Perks of latest iPads shown at Board of Ed
At a recent Board of Education meeting, Dr. Joan McGettigan, director of instructional technology for Darien Public Schools, gave a presentation and discussion on the 1 to 1 iPad program.
The purchase of the next round of iPads was approved in the Board of Education budget.
According to McGettigan, the iPads create “optimal teaching environments” and “allows for mobility within the classroom.”
When using the newest iPads, teachers are not locked to the front of the room, she said. “They can move all around the classroom with the iPad, [and] put student work up on the board,” she said.
Pilot program, Vanguard group
An initial iPad pilot program began at DHS in the spring of 2017 with approximately 90 students and a small group of teachers.
The iPad program began in November 2017.
According to McGettigan, based upon a recent survey, iPad usage is currently very heavy in ninth grade, somewhat strong in 10th grade, and drops off in 11th and 12th grade.
With the new iPads, she said that students are able to demonstrate learning “in new and creative ways that help deepen learning.”
As an example, in band class, students can annotate music right on their iPads, she said.
The goal with this new version of iPads is to create learning experiences that are “active, personal, collaborative, and relevant, and designed to empower learners to be creators who believe their work matters,” McGettigan said.
“We will choose roughly 10 percent of our faculty per year to become part of this Vanguard group,” she said.
The Vanguard group will be composed of a balance of people of all different technological abilities. This group will become iPad certified teachers “to lead by example,” she said.
“We need to embed research practices into the life of the school,” McGettigan continued. “By analyzing, evaluating and reflecting on collected data routinely, we can adjust the program where needed.”
She said she will continue to evaluate, evolve and build the program on the basis of “continual innovation, aimed at creative transformative learning environments.”
DHS students praise new iPads
Two Darien High School students shared their experiences using the latest iPads. Toby Cowles, an 11th grader and founding member of I-team, said Darien High School has done a lot to make improvements to the iPad program.
He also said the new iPads work well for Google Docs. “The newest software update allows you to use the web-based version of the Google Docs, which many students are more familiar with,” he said.
In addition, he said Apple’s iWorks, which is the equivalent of Google Docs, works very well with graphical media.
“It allows you to integrate images very closely in with your text and design very graphically representative projects very easily, and enables some stuff you cannot do in Google Docs,” Toby said.
Furthermore, the new iPads have cameras, and many students make use of them to bring graphical representations “from the physical world into the digital one,” he added.
DHS has provided students with a large range of creative apps that allow them to do handwritten work, according to Toby.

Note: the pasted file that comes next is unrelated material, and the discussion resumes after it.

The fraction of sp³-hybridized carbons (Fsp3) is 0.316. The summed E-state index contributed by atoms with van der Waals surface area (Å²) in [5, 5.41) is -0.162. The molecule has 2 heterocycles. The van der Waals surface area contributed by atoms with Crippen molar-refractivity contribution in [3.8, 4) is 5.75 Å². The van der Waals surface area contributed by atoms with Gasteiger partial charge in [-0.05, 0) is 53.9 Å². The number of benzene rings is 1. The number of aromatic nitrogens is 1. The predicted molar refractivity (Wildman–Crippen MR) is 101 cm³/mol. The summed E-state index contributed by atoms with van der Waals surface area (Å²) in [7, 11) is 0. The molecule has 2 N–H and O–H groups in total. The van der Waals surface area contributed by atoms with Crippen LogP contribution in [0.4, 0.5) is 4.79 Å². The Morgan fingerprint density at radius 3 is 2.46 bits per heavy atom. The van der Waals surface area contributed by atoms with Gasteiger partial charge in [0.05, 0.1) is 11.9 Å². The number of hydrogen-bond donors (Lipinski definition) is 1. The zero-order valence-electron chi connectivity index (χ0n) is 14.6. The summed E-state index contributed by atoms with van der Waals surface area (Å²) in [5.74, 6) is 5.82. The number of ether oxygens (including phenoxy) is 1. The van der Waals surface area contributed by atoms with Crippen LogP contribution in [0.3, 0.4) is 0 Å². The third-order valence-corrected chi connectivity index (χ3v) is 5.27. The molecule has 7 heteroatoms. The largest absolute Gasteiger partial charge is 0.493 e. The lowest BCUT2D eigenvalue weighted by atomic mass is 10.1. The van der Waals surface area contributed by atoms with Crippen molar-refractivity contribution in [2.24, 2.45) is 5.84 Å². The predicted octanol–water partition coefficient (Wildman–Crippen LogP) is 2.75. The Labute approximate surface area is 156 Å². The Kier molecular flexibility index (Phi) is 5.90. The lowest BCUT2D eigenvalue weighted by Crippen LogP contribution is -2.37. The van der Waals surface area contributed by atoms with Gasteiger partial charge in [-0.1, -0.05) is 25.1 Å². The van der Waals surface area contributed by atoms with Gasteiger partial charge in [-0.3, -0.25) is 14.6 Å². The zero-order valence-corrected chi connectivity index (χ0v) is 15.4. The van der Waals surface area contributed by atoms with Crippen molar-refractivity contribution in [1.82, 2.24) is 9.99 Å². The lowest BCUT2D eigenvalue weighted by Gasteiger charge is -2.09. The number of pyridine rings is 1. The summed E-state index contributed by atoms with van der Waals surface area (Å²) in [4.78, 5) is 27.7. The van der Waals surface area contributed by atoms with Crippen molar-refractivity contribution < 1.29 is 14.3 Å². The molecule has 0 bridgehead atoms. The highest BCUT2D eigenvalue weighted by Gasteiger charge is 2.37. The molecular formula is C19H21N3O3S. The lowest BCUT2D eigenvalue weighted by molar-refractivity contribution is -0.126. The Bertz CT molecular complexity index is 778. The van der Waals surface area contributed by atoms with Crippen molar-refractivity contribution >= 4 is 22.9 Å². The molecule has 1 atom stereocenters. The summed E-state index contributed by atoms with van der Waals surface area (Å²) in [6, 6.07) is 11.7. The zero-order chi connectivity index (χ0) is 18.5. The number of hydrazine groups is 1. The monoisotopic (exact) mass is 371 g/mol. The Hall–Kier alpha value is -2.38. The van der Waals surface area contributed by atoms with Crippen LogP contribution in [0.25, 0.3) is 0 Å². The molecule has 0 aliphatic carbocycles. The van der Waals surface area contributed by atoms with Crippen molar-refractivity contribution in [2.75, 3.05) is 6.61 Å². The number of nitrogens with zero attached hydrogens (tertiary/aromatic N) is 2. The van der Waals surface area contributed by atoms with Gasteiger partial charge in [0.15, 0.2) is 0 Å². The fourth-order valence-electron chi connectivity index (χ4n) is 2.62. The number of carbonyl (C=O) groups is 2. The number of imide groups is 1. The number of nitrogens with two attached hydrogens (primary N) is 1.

“However, taking full advantage of those apps on the 11th and 12th grade iPads is difficult, as they do not work with the Logitech Crayon, which requires you to use your finger to draw,” he said.
The freshman iPads are the first iPads to have the Logitech Crayon.
He said he heard from many freshman that the Logitech Crayon has completely changed the way they use their iPads, “and it opened up new doors for creativity and practical applications.”
A Darien High School freshman named Sophie said she loves her iPad.
“The Logitech Crayons are amazing,” Sophie said. “I use them to be more creative or to relax. I’ve used it to study or to organize my thoughts.”
Sophie spoke about several apps on her iPad: Notability, Autodesk SketchBook, iBrainstorm and Concepts.
Notability has been used in all her classes, she said. She studies with it, rewrites her notes, and does problems on it.
It provides her a variety of colors so she doesn’t have to go out and buy many different colored highlighters and pens, she said.
Sophie uses Autodesk SketchBook to draw, as well as study for math tests or quizzes and biology.
Concepts and iBrainstorm apps are used to organize one’s thoughts, Sophie said.
“Concepts allows you to draw detailed diagrams,” she added.
For those who have trouble with technology, Sophie said iBrainsorm is “really easy to navigate and there are so many different options to use it for.”
Another use for the new iPads, according to Sophie, is it allows students to do homework and study even when there is no Wi-Fi. This feature comes in handy on bus rides, car rides and plane rides.
“It lets me download everything that I need to do,” she said.
Sophie is a member of the DHS Achievers Program, and said she relies on her iPad for every aspect of her project. This includes making podcasts, educational videos, and making and editing movies.
McGettigan said she’ll be studying and collecting quantitative and qualitative data on iPad usage.
“It’s really important to keep your community apprised of things that are changing, evolving, [and] successes, and failures too, and how we address them,” she said.